A method of culturing cells in the cell culture vessel 100 including the flange 170 and the channel 175 will now be described with reference to FIG. 10-17. For example, as shown in FIG. 10, in some embodiments, the method can include containing a predetermined amount of liquid 180 in a region 142 of the cell culture chamber 103 without liquid of the predetermined amount of liquid 180 contacting the channel 175. In some embodiments, the region 142 can be defined based at least in part by the flange 170 and the substrate 115. For example, in some embodiments, the region 142 can be defined based at least in part by inner face 171 of the flange 170 and the portion 123 of the substrate 115. In some embodiments, preventing liquid of the predetermined amount of liquid 180 from contacting the channel 175, at this stage of the method, can provide several advantages that, for example, facilitate improved culturing of the cells 150. For example, in some embodiments, at least a portion of the predetermined amount of liquid 180 can include a culture solution or media including a liquid including solid particles (e.g., cells) suspended in the liquid. Accordingly, in some embodiments, the method can include depositing liquid 140 of the predetermined amount of liquid 180 (See FIG. 10) in at least one microcavity 120a, 120b, 120c of the plurality of microcavities 120 and culturing cells 150 (e.g., spheroids 150a, 150b, 150c) in the at least one microcavity 120a, 120b, 120c after depositing the liquid 140 in the at least one microcavity 120a, 120b, 120c. For illustrative purposes only, the structures of the array of microcavities 115 including the plurality of microcavities 120 are omitted from FIG. 10-17 with the understanding that, unless otherwise noted, in some embodiments, one or more features of the substrate 115 (See FIG. 6-8) can be provided alone or in combination with one or more features of the first exemplary cell culture vessel 100 without departing from the scope of the disclosure.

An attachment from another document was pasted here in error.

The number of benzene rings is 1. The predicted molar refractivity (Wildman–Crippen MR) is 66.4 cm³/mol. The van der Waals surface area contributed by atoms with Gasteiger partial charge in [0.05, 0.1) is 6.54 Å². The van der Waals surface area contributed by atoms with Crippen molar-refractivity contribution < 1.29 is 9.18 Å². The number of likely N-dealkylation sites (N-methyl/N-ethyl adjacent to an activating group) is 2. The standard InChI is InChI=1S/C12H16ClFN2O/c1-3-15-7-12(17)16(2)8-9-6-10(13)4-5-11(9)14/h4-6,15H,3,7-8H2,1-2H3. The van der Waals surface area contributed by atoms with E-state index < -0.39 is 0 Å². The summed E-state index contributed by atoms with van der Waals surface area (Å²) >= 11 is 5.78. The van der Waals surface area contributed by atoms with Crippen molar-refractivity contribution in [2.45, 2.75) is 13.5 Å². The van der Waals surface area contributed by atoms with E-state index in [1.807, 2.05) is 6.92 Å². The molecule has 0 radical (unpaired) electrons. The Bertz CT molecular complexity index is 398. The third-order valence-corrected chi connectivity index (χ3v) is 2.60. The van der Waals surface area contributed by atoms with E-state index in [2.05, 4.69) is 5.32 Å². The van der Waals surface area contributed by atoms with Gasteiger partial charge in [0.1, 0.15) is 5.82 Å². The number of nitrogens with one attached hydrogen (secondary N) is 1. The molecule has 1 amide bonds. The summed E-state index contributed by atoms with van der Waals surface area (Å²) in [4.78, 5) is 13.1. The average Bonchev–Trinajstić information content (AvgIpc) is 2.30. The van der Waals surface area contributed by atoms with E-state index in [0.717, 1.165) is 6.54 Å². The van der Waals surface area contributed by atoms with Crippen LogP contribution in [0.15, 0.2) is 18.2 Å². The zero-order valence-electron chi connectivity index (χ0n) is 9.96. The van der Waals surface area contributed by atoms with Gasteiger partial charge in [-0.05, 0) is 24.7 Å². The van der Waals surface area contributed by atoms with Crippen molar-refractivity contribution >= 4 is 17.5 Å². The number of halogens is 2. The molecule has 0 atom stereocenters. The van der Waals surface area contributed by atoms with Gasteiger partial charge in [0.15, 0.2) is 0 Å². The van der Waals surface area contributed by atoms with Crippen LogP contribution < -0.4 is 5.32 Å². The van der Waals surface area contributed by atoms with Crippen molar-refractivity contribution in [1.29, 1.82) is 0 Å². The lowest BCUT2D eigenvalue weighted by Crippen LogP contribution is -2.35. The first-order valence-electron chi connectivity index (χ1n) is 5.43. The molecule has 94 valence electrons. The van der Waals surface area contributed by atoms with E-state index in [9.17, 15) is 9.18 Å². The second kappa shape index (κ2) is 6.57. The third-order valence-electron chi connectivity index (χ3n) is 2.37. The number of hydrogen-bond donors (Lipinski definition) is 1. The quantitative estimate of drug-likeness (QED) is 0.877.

Turning back to FIG. 9, in some embodiments, the inner face 171 of the flange 170 can include a vertical orientation (e.g., extending substantially in the direction of gravity); however, in some embodiments, the inner face 171 can be inclined relative to the direction of gravity to, for example, direct cells toward the openings 123a, 123b, 123c of the microcavities 120a, 120b, 120c (See FIG. 6-8). Moreover, in some embodiments, the opening 123a of the microcavity 120a, for example, can be positioned to abut the inner face 171 of the flange 170. For example, in some embodiments, the opening 123a of the microcavity 120a can be flush with the inner face 171 of the flange 170 such that cells suspended in a liquid will fall (e.g., based at least on the force of gravity) and/or be directed by the inner face 171 into the reservoir 122a of the microcavity 120a without settling on or adhering to a surface of the vessel 100, including but not limited to the base 174 of the channel 175.